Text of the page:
In 2009, I took the above photograph in my Paris apartment, using my Sony A900. I posted the photograph on my blog Paris Parfait. But the image you see on today's post didn't come from my photo files; instead I downloaded it from Pinterest.
How did it get there? Someone "pinned" it, giving another photographer credit. That photographer is Lara Rossignol, who happens to be a brilliant photographer and author of the lovely blog Piewacket. Lara owns a pink Royal typewriter exactly like this one. But she didn't take the photo; I did (and Lara has no direct role in this comedy of errors). Yet on Pinterest, the photo source is listed as "From Google.com" and the credit given to "Lara Rossignol."
This is just one example of erroneous photo credit on Pinterest.com. In a Pinterest search I found hundreds of my photos displayed under Paris Parfait and Tara Bradford. I don't have time to check every photograph; a quick run-through suggests most images have proper photo credit listed. But I noticed a few "pinners" list Google as the source and no direct attribution is provided. Obviously, Google is not a photographer and doesn't take photographs (other than for Google Maps).
Some people argue that having one's photos used on Pinterest is good publicity. Maybe, but only if proper photo accreditation is provided. I found several Pinterest examples where another photographer's work is listed under my name! For instance, photographs from the divine Fifi O'Neill's book Romantic Prairie Style - used in my blog piece, with permission - are wrongly listed on Pinterest as mine. Instead, they should be credited to Mark Lohman, who took all the photographs in Fifi's book.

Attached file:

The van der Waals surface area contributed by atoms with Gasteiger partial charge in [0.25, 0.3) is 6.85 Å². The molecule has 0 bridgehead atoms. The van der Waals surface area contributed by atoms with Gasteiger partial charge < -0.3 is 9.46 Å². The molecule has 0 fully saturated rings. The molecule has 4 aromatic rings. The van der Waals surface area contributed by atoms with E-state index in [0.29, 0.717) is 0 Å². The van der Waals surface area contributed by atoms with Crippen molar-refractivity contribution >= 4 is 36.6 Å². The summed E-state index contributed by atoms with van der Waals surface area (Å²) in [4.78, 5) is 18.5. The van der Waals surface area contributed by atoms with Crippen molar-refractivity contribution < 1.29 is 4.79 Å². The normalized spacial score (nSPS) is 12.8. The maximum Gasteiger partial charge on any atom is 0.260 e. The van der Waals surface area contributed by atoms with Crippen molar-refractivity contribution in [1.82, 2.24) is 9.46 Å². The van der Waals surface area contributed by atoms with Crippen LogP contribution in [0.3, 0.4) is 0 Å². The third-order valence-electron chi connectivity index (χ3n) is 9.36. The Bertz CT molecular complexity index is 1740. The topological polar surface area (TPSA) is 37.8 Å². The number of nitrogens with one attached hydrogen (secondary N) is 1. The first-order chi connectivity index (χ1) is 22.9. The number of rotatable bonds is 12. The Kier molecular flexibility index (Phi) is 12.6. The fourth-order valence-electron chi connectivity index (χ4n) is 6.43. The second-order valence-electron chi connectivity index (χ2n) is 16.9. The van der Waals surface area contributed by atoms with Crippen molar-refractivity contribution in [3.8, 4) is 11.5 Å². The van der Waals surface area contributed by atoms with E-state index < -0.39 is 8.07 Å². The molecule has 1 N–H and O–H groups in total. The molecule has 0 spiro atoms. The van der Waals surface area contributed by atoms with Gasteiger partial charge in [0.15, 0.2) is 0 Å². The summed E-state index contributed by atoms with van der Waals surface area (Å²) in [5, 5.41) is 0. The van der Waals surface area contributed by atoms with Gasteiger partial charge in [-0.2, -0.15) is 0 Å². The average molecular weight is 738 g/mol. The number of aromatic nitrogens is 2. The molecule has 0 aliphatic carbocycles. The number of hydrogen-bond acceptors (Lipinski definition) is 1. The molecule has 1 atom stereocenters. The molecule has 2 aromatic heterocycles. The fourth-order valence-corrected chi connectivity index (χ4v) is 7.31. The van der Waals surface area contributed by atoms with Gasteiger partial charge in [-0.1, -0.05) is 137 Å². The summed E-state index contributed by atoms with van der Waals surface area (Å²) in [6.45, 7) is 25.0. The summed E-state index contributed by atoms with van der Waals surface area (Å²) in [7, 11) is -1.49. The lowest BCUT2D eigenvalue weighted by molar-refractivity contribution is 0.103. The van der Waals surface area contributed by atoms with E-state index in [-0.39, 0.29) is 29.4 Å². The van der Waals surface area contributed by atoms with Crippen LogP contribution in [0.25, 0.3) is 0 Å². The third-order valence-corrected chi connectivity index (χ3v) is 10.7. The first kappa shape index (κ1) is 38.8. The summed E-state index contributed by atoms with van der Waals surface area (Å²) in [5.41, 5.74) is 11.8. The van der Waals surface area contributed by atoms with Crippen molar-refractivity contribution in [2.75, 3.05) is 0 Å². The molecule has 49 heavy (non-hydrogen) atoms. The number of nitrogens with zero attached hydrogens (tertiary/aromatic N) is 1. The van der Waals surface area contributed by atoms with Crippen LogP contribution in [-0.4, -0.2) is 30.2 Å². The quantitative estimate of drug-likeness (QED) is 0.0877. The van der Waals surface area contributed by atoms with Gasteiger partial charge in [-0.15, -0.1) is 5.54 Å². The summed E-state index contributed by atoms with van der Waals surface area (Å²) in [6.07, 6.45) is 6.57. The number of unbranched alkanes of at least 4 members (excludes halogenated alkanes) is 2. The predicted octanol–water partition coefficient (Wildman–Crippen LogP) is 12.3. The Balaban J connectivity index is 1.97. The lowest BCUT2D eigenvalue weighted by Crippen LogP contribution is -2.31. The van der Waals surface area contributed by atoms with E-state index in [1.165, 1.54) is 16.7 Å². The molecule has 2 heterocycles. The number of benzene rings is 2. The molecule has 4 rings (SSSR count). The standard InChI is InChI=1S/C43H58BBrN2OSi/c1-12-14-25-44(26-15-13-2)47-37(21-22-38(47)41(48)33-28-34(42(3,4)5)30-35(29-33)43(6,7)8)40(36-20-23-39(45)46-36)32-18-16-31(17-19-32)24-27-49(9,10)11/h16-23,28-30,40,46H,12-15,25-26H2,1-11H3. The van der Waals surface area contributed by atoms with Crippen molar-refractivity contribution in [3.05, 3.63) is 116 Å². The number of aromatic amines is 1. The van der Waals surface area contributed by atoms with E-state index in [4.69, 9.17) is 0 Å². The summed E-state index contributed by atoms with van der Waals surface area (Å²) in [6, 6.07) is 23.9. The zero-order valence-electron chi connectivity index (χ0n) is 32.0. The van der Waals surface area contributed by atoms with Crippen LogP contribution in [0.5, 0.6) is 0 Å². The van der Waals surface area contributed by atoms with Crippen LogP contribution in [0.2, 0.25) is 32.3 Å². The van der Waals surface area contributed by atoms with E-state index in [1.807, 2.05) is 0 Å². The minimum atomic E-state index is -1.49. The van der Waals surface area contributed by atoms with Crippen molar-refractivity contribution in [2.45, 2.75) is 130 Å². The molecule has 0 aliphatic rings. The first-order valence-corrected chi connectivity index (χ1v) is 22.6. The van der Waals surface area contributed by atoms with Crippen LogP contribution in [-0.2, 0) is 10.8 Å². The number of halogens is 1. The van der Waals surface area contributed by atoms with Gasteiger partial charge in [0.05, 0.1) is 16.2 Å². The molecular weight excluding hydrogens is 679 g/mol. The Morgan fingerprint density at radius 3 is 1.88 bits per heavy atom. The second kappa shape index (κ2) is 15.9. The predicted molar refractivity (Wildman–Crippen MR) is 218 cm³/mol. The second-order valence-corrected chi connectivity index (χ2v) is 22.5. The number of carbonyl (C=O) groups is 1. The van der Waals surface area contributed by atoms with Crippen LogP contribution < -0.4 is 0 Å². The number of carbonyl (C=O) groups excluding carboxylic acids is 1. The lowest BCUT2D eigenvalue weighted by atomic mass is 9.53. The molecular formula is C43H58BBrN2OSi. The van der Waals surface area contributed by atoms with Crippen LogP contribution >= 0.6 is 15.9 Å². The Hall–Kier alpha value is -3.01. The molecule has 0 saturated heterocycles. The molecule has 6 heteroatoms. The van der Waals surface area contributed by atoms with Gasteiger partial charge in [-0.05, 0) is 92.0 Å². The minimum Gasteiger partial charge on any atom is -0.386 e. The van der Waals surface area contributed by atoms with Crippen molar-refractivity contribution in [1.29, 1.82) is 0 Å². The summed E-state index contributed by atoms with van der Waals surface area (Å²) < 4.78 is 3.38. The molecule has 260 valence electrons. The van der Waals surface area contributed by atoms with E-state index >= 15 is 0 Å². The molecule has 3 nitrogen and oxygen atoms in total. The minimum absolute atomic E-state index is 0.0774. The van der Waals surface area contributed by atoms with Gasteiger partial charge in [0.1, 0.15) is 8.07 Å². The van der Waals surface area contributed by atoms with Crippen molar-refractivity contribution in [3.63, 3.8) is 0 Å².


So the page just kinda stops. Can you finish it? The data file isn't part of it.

To report a copyright violation, Pinterest requires filling out a separate form for every single image wrongly attributed or falsely credited. This seems like a lot of paperwork (and time) to safeguard images already protected by copyright law. It's no wonder many photographers are dismayed by having to track their images on Pinterest.
So all you lovely people who see online images that interest you, if you want to use them, make sure you give the photographer proper credit. I have a Creative Commons license, which means my photographs may be used in an attribution share-alike sense, only for non-commercial purposes. You are allowed to share the images in public forums - with attribution - but you can't put my photographs on posters or greeting cards or any other commercial ventures. If you would like to use them for a non-profit campaign flyer or in a theatre production program, etc., kindly email and ask permission.
If you want to "pin" my photographs on Pinterest, please provide proper photo credit! I would never use your work without giving you credit; please show the same respect for mine.
In two extreme cases, I applied for a Google takedown notice. After finding my photographs used without permission or without credit, I emailed the sites in question, politely asking that the photos be removed. The site owners ignored several requests, so I issued takedown notices. They were forced to delete my images.
Read more about copyright protection: